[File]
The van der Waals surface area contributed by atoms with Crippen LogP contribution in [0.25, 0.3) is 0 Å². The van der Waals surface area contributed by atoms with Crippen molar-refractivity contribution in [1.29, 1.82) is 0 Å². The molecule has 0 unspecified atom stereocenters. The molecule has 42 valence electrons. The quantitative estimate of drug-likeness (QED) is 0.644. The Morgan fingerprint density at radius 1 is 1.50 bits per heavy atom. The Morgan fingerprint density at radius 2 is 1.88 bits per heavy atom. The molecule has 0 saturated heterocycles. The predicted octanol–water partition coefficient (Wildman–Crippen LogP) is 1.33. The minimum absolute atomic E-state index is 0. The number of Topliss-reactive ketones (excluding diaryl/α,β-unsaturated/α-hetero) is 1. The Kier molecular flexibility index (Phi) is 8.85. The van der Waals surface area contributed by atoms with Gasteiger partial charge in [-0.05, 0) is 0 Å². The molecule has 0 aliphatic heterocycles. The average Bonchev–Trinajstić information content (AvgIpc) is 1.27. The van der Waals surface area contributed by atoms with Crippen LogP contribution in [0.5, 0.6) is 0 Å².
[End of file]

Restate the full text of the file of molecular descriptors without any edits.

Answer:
The van der Waals surface area contributed by atoms with Crippen LogP contribution in [0.25, 0.3) is 0 Å². The van der Waals surface area contributed by atoms with Crippen molar-refractivity contribution in [1.29, 1.82) is 0 Å². The molecule has 0 unspecified atom stereocenters. The molecule has 42 valence electrons. The quantitative estimate of drug-likeness (QED) is 0.644. The Morgan fingerprint density at radius 1 is 1.50 bits per heavy atom. The Morgan fingerprint density at radius 2 is 1.88 bits per heavy atom. The molecule has 0 saturated heterocycles. The predicted octanol–water partition coefficient (Wildman–Crippen LogP) is 1.33. The minimum absolute atomic E-state index is 0. The number of Topliss-reactive ketones (excluding diaryl/α,β-unsaturated/α-hetero) is 1. The Kier molecular flexibility index (Phi) is 8.85. The van der Waals surface area contributed by atoms with Gasteiger partial charge in [-0.05, 0) is 0 Å². The molecule has 0 aliphatic heterocycles. The average Bonchev–Trinajstić information content (AvgIpc) is 1.27. The van der Waals surface area contributed by atoms with Crippen LogP contribution in [0.5, 0.6) is 0 Å².